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Flavor of the Day 101 // Home Sweet Home

Author: Olram
Challenge: Flavor of the Day [101 // Camelot]
Extras: None
Word Count: 1.813
Rating: PG
Story: Forever // The Directory
A/N: It's been a while...again. Uh. I guess you don't have to know a terrible lot of anything for this piece. Just a bunch of mindless fluff to try to get me going again. -___-



It wasn’t anywhere special.

No ley lines crossed under it, no guardian deities resided in the woods or marsh around it, no sites of particular beauty lurked in the vicinity, even. The property was large, but almost remarkably plain.

Still, it was perfect.

Genesis had decided on it for three reasons. First, it was in the middle of nowhere. At least, as far into the nowhere as one could get in England. Second, it had a hill. A tallish specimen, free of trees, which would make things much easier for him in the long run. Third, the former owner of the property was an elderly bachelor, the sort of fellow the authorities wouldn’t be surprised to find crumpled in a lifeless heap below his bedroom window.

All in all, a good deal.

Now all that remained was the matter of the House.

“…messire?”

Genesis had just decided to dust off the top of one of the foundation stones and rest for a moment when the healer stumbled into the clearing, robes torn in places, hair thick with brambles and burrs. He reeled over to the stack of stones nearest him and collapsed onto it, breathing heavily.

“I…believe I told you there was…no need to accompany me here.” Though, if he was honest with himself, Genesis knew that such an admonition was only likely to encourage Mirk.

“Mordecai…looking for you…”

“Is…it important?”

“I…methinks…”

“Be honest.”

“No, not terribly.”

“Ah.” Genesis watched with dismay as Mirk fished a blood-stained purple handkerchief out of one of his sleeves and mopped at his face with it. “So. You have…come on what business?”

Mirk ignored this question, looking at the piles of stones that dotted the hillside, at him. “How did you get all this up here, messire? It’s…it’s a long way from the road…”

“Various methods,” he replied, with a dismissive wave of his hand.

Tucking the handkerchief away again, Mirk slowly regained his feet, walking over to the edge of the hole. Genesis glanced back into it, frowning. A moment ago it had been only two stories deep, shallow enough to drop down into with only a touch of magical assistance. Now it had deepened into a chasm, apparently intent on impressing the healer, the bottom of it only a suggestion in the gloom. “Um. How did…er…where did all the dirt go?”

“Ah. Yes, that was a bit of a…trick…”

“Don’t you think this might be a little big for one person, messire?”

Genesis arched a skeptical eyebrow at the healer. “Are you…suggesting something?”

Mirk stooped lower over the hole, tucking his tangled hair behind one quickly reddening ear. “Methinks you could fit the whole First inside a house this big.”

He snorted, shaking his head. “The entire purpose of this endeavor is to…separate myself from the First as much as is practical.” Genesis stood, looking out over the woods that separated the property from the distant road. When he’d begun, the woods had been teeming with life in a thoroughly disgusting manner. Already, however, they had begun to quiet down into the breathless silence he’d been searching for, only the bravest birds attempting to weave snatches of song with one another. “I am of the opinion that…after over a hundred years of service…one is entitled to a bit of peace and quiet.”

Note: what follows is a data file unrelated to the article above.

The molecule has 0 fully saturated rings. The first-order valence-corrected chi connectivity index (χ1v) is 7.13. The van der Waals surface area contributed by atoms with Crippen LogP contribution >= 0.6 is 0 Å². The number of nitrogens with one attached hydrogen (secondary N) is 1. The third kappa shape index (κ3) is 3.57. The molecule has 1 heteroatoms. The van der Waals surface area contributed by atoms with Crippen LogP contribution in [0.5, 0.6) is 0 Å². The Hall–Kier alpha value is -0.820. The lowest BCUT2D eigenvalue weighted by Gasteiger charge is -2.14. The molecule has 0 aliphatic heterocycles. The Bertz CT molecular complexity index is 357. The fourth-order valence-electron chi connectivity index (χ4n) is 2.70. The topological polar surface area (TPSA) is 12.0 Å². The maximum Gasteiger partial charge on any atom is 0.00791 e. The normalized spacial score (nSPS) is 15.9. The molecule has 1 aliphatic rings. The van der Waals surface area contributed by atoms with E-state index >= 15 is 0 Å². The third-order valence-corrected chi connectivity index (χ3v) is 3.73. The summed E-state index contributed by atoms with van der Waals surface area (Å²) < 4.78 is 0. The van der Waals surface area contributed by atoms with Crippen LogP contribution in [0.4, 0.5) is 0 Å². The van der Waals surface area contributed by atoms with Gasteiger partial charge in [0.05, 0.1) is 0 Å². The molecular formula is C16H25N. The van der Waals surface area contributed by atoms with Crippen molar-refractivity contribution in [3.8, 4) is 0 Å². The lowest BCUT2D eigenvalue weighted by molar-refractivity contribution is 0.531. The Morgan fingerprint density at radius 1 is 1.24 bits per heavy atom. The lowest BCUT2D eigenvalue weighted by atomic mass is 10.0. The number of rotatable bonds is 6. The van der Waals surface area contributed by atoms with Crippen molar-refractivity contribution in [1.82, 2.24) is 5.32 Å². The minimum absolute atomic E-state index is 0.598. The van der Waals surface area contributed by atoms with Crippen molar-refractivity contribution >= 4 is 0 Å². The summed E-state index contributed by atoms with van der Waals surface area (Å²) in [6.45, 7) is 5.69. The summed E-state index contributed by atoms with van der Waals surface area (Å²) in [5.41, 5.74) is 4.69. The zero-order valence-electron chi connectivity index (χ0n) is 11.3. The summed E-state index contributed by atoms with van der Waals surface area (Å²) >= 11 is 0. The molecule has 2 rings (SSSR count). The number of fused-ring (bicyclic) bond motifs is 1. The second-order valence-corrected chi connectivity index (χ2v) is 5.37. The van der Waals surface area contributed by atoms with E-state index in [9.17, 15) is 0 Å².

Genesis turned back to the healer, sighing, feeling almost content. Still, Mirk looked a bit unsettled, ripped clothes and wild hair aside. Almost as if the prospects of living alone worried him, somehow, instead of filling him with relief.

“Wouldn’t you agree?”

After a moment, Mirk turned to face him fully, the smile returning to his face as he picked a seedpod out of his bangs.

“I suppose you’re right, Genesis.”

♦ ♦ ♦

It was perfect.

It had taken him weeks to sort all of it out, to coax the spells into order and keep the rooms from devouring one another. It had been worth every bit of chalk and every splintered divan. Now, as he sat before the fire in his study, book in hand, he couldn’t hear a single groan of protest from any of the distant floors. In fact, he couldn’t hear anything, aside from the faint settling of wood on the grate and the slow, distant beating of his own heart, if he strained himself hard to pick anything out of the silence. With a tight-lipped smile, he opened his book and began to read.
One page. Two. He glanced up, staring hard into the shadows, searching for any sign of disorder or buckling about the corners.

Nothing. He went back to reading.

Three pages later, he closed the book along with his eyes, listening hard. He thought he’d heard a creak somewhere far below him. He held his breath and waited for it to come again.

Silence. It must have been his imagination. Or only a slight problem, one that seemed to have fixed itself. More likely the later than the former. He opened the book again, searching for the proper paragraph.